Tuesday, December 12, 2006


My Turn

Okay, the ISG gave us their plan for fixing Iraq. The neocons hated it, Don Rumsfeld hasn't read it, the progressive blogs think it's a joke or a kabuki or something, and George W. Bush asked zero questions when it was presented to him and hasn't indicated that he'll actually do anything that's recommended in it, even though the only thing that saved the GOP from a complete electoral meltdown last month was the prospect that we were going to change course in Iraq once the ISG report came out.

So now it's my turn.

I have had a few discussions recently with friends and family where I have urged a withdrawal from Iraq, and the comeback has been: how can you run the risk of the pure anarchy (and possible regional war), not to mention the increased possibility of unrestrained terror plotting in an American-less Iraq? And it's true, I think, that as bad as the situation is there (and it's probably among the worst over an extended period of time for civilians that I can think of, but my history isn't as good as it should be; still, it's one three-year-plus-long period of terror) it could conceivably get even bloodier for the Iraqis.

The problem is, it is still a mess over there. And all reason, to me, points to the idea that our presence is actually making things worse there. Notwithstanding all our high-flown rhetoric of freedom and democracy, we are plainly at this point an occupying power (some claim reluctantly so), and as such, we would have to be fools not to follow the age-old truism that in order to rule a foreign land, you must divide. Divide and rule. We would be stupid, in some sense, NOT to encourage discord among the various sects in Iraq, because I'm pretty sure that in a purely peaceful Iraq, none of them would want us to build permanent bases, which we have built. And it wasn't so long ago that the Shiite al Sadr was making overtures toward the Sunni insurgency, and that doesn't seem to be as much of a priority these days. We should consider ourselves lucky that Americans get only 3-4 military deaths a day, while Iraqis get hundreds. Imagine if they aimed all their energies toward killing us (not that our overall casualty figures are that low - 22,000 wounded, not counting illnesses).

All this is to say that it's obvious to me that Bush wouldn't get out even if the gettin' we good. Permanent bases being the key here. Ergo, in order to "fix" Iraq, our number one order of business MUST be at the top. Not waiting 25 more months for 2000 more Americans to die and another hundred thousand Iraqis. As soon as possible. George Bush and Dick Cheney must resign. If they fail to do so, they must be impeached. Anyone who doesn't think it's feasible to convict doesn't have much faith in Americans. I can promise you that the more people realize that Bush isn't shifting directions despite a 21% approval rating of his policy, the more impeachment will seem like a viable option. And once that gets started, it only takes some Democratic political bravery and a whole lot of Republicans fighting for their political lives. I say this should happen by March.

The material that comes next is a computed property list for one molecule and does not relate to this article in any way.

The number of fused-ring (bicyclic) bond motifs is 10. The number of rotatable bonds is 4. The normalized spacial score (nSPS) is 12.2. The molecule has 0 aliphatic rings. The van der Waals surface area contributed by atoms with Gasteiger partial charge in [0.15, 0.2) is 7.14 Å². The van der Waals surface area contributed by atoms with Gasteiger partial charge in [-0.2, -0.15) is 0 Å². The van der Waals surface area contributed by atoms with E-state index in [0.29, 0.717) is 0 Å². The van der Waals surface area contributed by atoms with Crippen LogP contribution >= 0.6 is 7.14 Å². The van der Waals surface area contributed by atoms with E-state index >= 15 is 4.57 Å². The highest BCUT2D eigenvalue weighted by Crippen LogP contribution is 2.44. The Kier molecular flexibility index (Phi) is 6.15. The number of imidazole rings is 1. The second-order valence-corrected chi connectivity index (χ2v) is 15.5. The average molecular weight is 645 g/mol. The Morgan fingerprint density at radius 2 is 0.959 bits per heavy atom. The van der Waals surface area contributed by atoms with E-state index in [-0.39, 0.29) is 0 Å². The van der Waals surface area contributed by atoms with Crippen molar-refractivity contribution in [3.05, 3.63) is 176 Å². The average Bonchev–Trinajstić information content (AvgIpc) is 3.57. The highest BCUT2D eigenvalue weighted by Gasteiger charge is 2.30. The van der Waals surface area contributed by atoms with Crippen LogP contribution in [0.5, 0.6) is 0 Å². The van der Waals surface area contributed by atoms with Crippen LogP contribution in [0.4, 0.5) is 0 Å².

Then President Pelosi must take her Armani suits directly to the Hague for an international conference on Iraq. She should state up front that the Americans will withdraw from Iraq on a quick and specific time table, for that country's and that region's benefit. If there truly is concern that foreign fighters are destabilizing Iraq, she should call for an international force to seal off the borders. Finally, she must insist on the dismantling of the death squads by NATO, the UN, or whoever takes over in Iraq. If countries seem hesitent to do this, she should threaten them with the reinstatement of George W. Bush. Also, we will pay for any associated costs.

She should follow this up by a renewed effort to resolve the Israel/Palestinian question; a reevaluation of our relations with Saudi Arabia, Kuwait, Iran, Syria, and Pakistan; and an international call for Islam to fix Islam - specifically, those forces within Islam that encourage terrorist violence.

She should apologize for the death to civilians and others caused by this unjust war.